To make matters even more interesting, the Vernal Equinox is calculated today as a moment in time not as a day. As already mentioned, this year the Vernal Equinox will be March 21, 2011 at 1:21am Israel time. In the Hebrew reckoning, the day begins at sunset and this is well after sunset presumably making March 20 at sunset until March 21 at sunset the day of the Vernal Equinox. But not so fast with this either! The ancients defined the equinox as the day on which daytime and nighttime were of equal length, as we can see from the following quotation from the Jerusalem Talmud (Berachot 2c 1:1): "On both the Vernal Equinox and Autumnal Equinox the day and the night are equal". So when would that be for observers in the Land of Israel? Considering that they did not have accurate clocks in ancient times, this would be no small feat to figure out, which is why both Samuel and Ada got it wrong. If you look at TimeAndDate.com for the day on which the daytime and nighttime are equal in Jerusalem you get a surprising result: March 17! On March 17 there will be 12h 00m 41s of daytime and 11h 59m 19s of nighttime. So is the "Biblical" equinox March 17 based on day lengths in Jerusalem? Or March 21 based on modern astronomy? Or March 28 or April 8 based on the ancient values of the year according to Samuel and Ada? Check the Jerusalem day lengths in March 2011 for yourself:
The ancients could theoretically have used the falling of shadows over the period of a year to figure out the timing of the equinox and then after a number of years correlated this to the rising of the sun at a fixed point on the horizon. This is what was presumably done at Stonehenge and similar sites. However, this would not bring them the correct day based on the equal length of days and night and the values of Samuel and Ada prove they did not use this method for the calendar.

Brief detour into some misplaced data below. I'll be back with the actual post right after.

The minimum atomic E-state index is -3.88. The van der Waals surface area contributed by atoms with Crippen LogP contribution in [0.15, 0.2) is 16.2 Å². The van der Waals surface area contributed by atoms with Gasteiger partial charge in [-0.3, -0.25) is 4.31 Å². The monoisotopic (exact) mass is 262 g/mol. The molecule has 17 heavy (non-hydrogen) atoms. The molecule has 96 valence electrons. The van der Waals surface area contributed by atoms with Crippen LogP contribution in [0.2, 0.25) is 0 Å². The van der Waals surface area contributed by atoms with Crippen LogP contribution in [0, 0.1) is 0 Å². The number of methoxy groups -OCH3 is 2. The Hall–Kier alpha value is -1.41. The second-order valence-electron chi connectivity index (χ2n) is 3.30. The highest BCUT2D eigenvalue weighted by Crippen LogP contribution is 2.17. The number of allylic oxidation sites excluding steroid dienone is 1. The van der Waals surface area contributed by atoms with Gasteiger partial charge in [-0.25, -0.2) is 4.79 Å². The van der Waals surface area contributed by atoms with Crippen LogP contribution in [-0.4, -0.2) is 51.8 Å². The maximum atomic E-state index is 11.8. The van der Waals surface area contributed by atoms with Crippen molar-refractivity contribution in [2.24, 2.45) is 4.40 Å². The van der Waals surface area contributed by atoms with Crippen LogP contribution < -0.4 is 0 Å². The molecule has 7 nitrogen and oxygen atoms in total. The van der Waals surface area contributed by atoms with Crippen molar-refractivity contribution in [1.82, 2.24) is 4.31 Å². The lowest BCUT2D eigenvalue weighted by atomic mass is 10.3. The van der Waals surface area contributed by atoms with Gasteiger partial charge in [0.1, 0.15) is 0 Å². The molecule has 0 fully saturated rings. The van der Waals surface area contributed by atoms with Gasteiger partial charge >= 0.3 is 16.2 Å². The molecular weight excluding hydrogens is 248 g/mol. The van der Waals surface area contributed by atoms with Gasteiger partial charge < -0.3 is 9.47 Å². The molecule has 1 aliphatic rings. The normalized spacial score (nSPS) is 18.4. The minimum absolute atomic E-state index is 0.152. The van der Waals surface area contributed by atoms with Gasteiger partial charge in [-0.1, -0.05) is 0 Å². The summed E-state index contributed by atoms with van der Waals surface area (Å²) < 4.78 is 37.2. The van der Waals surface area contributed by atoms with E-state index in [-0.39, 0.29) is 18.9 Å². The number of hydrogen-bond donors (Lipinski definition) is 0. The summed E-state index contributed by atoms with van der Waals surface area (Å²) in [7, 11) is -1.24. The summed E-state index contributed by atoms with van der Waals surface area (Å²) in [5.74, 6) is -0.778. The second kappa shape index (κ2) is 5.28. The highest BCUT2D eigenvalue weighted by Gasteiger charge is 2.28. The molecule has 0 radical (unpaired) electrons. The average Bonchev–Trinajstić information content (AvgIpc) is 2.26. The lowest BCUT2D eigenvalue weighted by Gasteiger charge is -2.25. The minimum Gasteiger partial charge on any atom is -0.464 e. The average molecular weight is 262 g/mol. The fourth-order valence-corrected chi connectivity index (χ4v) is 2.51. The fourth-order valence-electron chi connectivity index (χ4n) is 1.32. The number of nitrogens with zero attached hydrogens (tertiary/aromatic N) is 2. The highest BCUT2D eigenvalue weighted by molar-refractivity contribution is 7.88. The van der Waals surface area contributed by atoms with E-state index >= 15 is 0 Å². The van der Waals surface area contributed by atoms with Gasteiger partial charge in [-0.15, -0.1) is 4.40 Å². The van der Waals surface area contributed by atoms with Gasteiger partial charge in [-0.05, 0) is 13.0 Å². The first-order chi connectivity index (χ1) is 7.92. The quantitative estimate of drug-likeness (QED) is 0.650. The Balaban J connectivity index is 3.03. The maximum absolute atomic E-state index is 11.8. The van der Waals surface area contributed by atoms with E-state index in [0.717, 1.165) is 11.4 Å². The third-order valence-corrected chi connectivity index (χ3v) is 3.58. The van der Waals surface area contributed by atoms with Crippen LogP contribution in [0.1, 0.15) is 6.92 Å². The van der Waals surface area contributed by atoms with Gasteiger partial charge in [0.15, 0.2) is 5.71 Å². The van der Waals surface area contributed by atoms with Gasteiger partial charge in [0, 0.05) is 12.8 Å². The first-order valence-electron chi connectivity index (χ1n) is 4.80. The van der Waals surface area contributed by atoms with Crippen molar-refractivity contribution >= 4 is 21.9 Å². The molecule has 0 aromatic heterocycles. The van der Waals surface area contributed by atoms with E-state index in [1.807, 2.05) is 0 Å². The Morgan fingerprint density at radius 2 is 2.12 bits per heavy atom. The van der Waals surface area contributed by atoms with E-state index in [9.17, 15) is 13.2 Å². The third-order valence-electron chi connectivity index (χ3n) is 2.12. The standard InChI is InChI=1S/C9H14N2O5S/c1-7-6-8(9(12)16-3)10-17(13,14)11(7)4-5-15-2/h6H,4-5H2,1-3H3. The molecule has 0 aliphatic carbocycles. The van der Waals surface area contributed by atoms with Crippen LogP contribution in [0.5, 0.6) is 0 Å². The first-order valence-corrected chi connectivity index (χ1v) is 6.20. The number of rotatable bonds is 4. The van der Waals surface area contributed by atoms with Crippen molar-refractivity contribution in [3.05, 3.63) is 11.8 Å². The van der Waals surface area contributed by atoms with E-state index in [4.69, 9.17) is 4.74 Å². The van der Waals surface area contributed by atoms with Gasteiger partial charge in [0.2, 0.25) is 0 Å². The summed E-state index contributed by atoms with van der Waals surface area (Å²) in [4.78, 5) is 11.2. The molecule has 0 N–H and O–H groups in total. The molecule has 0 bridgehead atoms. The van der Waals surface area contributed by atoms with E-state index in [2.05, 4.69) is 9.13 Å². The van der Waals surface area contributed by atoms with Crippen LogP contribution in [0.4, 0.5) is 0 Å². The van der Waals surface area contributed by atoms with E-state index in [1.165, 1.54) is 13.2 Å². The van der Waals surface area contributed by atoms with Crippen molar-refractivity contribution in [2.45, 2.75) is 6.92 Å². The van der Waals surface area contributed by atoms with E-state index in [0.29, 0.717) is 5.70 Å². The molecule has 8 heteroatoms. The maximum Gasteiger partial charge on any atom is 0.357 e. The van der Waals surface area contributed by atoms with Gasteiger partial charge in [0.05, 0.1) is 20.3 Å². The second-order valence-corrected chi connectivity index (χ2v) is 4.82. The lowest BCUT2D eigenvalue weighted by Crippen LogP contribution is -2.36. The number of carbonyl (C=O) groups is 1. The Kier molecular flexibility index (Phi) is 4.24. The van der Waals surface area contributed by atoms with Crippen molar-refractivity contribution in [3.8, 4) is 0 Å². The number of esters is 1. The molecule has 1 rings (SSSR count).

Now just for fun, let's look at the ancient Pharisee use of the equinox. The rabbis believed in determining the beginning of the year based on three factors of which the Aviv was considered the most important but not the only one. The other two were the Vernal Equinox and the ripening of unspecified "fruits of the trees" (Babylonian Talmud, Sanhedrin 11b). What the rabbis looked at when it came to the equinox was that the 16th of Nissan would fall on or after the Vernal Equinox. If it didn't, then they added a 13th month, Adar Bet (Rosh Hashanah 21a). The problem is there are four different ways to calculate the Vernal Equinox:
Equinox acc. to equal daytime and nighttime: March 17
Equinox of Ada: March 28
Equinox of Samuel: April 8
Equinox acc. to modern astronomy: March 21
If the Aviv is found on March 6, it would make the 16th of Nissan on March 22, too early for Ada and Samuel but perfect timing based on modern astronomy and the day with equal daytime and nighttime. The ancient Pharisees used the equinox of Samuel for this purpose and this was later incorporated into the Hillel II calendar. This is why the modern rabbinical calendar has a leap year this year, based on the incorrect value that places the equinox on April 8.